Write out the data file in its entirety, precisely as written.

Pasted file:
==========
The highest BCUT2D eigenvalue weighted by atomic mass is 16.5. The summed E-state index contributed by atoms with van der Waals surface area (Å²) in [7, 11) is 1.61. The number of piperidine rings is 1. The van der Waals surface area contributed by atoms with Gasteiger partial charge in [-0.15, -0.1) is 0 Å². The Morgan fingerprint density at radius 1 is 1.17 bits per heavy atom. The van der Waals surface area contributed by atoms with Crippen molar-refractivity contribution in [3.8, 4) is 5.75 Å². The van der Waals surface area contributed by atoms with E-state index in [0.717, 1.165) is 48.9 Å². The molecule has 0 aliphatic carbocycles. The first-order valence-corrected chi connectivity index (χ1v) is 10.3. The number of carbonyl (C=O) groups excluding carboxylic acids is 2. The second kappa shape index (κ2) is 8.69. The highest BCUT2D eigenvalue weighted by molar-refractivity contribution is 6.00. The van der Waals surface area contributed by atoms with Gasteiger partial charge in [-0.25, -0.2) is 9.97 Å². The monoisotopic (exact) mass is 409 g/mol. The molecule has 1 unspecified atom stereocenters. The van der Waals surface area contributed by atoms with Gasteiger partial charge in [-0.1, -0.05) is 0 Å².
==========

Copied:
The highest BCUT2D eigenvalue weighted by atomic mass is 16.5. The summed E-state index contributed by atoms with van der Waals surface area (Å²) in [7, 11) is 1.61. The number of piperidine rings is 1. The van der Waals surface area contributed by atoms with Gasteiger partial charge in [-0.15, -0.1) is 0 Å². The Morgan fingerprint density at radius 1 is 1.17 bits per heavy atom. The van der Waals surface area contributed by atoms with Crippen molar-refractivity contribution in [3.8, 4) is 5.75 Å². The van der Waals surface area contributed by atoms with E-state index in [0.717, 1.165) is 48.9 Å². The molecule has 0 aliphatic carbocycles. The first-order valence-corrected chi connectivity index (χ1v) is 10.3. The number of carbonyl (C=O) groups excluding carboxylic acids is 2. The second kappa shape index (κ2) is 8.69. The highest BCUT2D eigenvalue weighted by molar-refractivity contribution is 6.00. The van der Waals surface area contributed by atoms with Gasteiger partial charge in [-0.25, -0.2) is 9.97 Å². The monoisotopic (exact) mass is 409 g/mol. The molecule has 1 unspecified atom stereocenters. The van der Waals surface area contributed by atoms with Gasteiger partial charge in [-0.1, -0.05) is 0 Å².